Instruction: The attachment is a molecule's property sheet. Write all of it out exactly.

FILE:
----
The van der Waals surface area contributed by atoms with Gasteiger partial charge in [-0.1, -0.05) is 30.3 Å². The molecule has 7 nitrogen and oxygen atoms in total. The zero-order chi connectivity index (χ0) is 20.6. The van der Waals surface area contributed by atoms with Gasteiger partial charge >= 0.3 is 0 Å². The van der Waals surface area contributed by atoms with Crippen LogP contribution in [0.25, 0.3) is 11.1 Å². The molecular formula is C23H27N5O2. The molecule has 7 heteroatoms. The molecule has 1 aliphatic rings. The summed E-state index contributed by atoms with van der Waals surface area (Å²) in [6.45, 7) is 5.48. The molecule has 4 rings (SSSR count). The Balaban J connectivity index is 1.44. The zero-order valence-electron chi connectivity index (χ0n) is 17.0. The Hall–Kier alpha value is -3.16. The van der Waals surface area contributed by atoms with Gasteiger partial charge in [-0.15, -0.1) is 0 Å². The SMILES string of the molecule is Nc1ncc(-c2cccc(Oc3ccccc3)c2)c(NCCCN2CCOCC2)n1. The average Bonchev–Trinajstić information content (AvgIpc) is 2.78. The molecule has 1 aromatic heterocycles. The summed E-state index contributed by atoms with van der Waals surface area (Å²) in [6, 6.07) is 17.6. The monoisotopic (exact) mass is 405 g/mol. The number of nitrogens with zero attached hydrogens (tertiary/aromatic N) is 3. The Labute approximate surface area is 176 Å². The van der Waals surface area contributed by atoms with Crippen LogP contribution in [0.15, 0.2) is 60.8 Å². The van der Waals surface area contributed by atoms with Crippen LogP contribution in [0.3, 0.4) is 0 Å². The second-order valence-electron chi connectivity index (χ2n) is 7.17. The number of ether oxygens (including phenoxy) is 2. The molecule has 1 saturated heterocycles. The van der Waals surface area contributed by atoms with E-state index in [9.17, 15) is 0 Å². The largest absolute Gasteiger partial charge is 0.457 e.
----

The van der Waals surface area contributed by atoms with Gasteiger partial charge in [-0.1, -0.05) is 30.3 Å². The molecule has 7 nitrogen and oxygen atoms in total. The zero-order chi connectivity index (χ0) is 20.6. The van der Waals surface area contributed by atoms with Gasteiger partial charge >= 0.3 is 0 Å². The van der Waals surface area contributed by atoms with Crippen LogP contribution in [0.25, 0.3) is 11.1 Å². The molecular formula is C23H27N5O2. The molecule has 7 heteroatoms. The molecule has 1 aliphatic rings. The summed E-state index contributed by atoms with van der Waals surface area (Å²) in [6.45, 7) is 5.48. The molecule has 4 rings (SSSR count). The Balaban J connectivity index is 1.44. The zero-order valence-electron chi connectivity index (χ0n) is 17.0. The Hall–Kier alpha value is -3.16. The van der Waals surface area contributed by atoms with Gasteiger partial charge in [-0.15, -0.1) is 0 Å². The SMILES string of the molecule is Nc1ncc(-c2cccc(Oc3ccccc3)c2)c(NCCCN2CCOCC2)n1. The average Bonchev–Trinajstić information content (AvgIpc) is 2.78. The molecule has 1 aromatic heterocycles. The summed E-state index contributed by atoms with van der Waals surface area (Å²) in [6, 6.07) is 17.6. The monoisotopic (exact) mass is 405 g/mol. The number of nitrogens with zero attached hydrogens (tertiary/aromatic N) is 3. The Labute approximate surface area is 176 Å². The van der Waals surface area contributed by atoms with Crippen LogP contribution in [0.15, 0.2) is 60.8 Å². The van der Waals surface area contributed by atoms with Crippen LogP contribution in [0.3, 0.4) is 0 Å². The second-order valence-electron chi connectivity index (χ2n) is 7.17. The number of ether oxygens (including phenoxy) is 2. The molecule has 1 saturated heterocycles. The van der Waals surface area contributed by atoms with E-state index in [9.17, 15) is 0 Å². The largest absolute Gasteiger partial charge is 0.457 e.